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Throughout last year, I’ve talked a lot about one-to-one marketing and how with the rising tide of customer power marketers need to focus more on this personalized and empathetic approach. While it’s true that marketing’s main efforts have always been focused on gaining customers, in the past few years we’ve seen a shift where marketing has become more about “bragging” and less about value creation. However, with the Internet, social media, and mobile access there is more power than ever in the hands of today’s consumers. Influence no longer lies with the suave, silver-tongued marketer and glossy marketing brochures. Consumers need to be marketed to in the way they want to be marketed to.  I believe that the “brags” have lost their effectiveness and we are coming to the end of “push”-based marketing. 

Customer-centricity: Not Everyone is Getting it Right

As more and more brands are vying for a slice of the consumer’s attention, businesses need to restructure themselves, and become more customer-centric to stay ahead in the race. While most companies today claim to put their customers first, a surprisingly small number are actually doing it right. So, where are they going wrong? The fact is: some businesses are treating customer-centricity as a set of strategies meant solely for the customer-facing units of a business. They often forget that a customized or one-on-one approach is more than just a marketing goal for customer service reps and sales people.

In truth, it is actually part of an “evolved” marketing department that builds around a customer-centered approach. It is making customer-centricity the responsibility of the entire organization and not just a few departments. Customer-centricity can’t be captured in a solo marketing environment, and a company should concentrate on building a marketing ecosystem to emerge as a fully functioning customer-centric entity.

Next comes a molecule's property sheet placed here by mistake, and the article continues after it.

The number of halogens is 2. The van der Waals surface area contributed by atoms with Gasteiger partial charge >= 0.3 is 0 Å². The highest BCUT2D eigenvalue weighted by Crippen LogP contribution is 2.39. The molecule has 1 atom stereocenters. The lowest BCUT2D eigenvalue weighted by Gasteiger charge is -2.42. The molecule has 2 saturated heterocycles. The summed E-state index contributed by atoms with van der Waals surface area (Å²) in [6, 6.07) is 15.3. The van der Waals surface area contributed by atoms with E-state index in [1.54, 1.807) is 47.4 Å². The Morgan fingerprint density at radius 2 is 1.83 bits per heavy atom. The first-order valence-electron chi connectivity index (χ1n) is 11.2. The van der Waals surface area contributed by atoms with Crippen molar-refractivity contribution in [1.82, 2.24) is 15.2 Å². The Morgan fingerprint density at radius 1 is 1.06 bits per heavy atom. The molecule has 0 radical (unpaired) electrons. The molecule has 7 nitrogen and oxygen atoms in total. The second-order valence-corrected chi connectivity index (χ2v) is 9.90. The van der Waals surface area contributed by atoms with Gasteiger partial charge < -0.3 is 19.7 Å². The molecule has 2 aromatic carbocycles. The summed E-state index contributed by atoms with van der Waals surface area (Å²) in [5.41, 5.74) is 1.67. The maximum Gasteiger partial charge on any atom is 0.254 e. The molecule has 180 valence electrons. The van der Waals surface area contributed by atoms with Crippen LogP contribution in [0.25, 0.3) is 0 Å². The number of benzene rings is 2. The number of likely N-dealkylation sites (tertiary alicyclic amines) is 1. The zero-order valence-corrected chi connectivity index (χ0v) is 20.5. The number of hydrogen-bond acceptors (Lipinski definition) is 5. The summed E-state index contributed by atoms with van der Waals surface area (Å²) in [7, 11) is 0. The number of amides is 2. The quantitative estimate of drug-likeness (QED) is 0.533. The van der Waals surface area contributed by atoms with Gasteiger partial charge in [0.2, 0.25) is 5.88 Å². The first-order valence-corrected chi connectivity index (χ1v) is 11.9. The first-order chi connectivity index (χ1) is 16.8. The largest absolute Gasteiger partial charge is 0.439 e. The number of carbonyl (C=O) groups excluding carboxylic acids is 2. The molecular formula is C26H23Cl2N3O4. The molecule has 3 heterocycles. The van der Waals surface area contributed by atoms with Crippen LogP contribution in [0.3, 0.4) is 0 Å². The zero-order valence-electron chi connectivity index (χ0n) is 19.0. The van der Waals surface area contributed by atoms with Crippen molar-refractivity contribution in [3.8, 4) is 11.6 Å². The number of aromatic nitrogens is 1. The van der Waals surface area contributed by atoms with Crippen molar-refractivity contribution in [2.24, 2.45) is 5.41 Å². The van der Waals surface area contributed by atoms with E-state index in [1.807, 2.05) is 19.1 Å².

How to Build a Customer-centric Marketing Ecosystem  

For any organization in the world, the target customers need to be at the heart of that organization’s marketing efforts and strategies. Brands, slogans, products, and media aren’t at the center; rather they are spokes that help to bridge the gap between the customer and the business. During many of our marketing classes, we learned about the 4Ps (product, place, price, and promotion).  While they may still be relevant, today’s marketing has evolved from focusing on the 4Ps to a more complex system where the 4Ps are intricately linked with creating a memorable customer experience along every point of the buyer’s journey.

Looking to create a marketing ecosystem within your organization?  Below you will find three points to keep in mind as you get started:

The importance of customer-centricity should permeate to all levels of an organization. Customers are no longer just the marketing department’s responsibility. They are a concern for the whole organization. How can other departments that are not directly communicating with customers play their part in achieving customer-centricity?  By following through on their promises, maintaining delivery times, ensuring project deadlines are met, and monitoring processes to help the business run smoother and faster.

Customer intelligence should become the focus. The better you know your customers, the better you can give them what they want. Greater levels of client understanding generally translate into unprecedented customer engagement. With social media channels, it is easy to find your customers where they are spending time and speaking freely about the products and services that they want and need. Tapping in to those channels (and other Big Data) will help you to take the pulse of your clients and meet their expectations.

Key decisions should be made keeping customers in mind.  Keeping the customer in mind when making key decisions is important because it ensures that the impact on the customers will be taken into account. When you can predict how a decision will negatively affect your customers, you can eliminate or cut back on making those types of changes.

With customer-centricity at the forefront, it is imperative that marketers stop and think about how they are going to keep their clients happy, but it is also important to create a company-wide climate where the focus is on the customer. Businesses that can do this will find themselves successful in the future, those that don’t take a holistic approach to caring for customers will struggle.

Source: Daniel Newman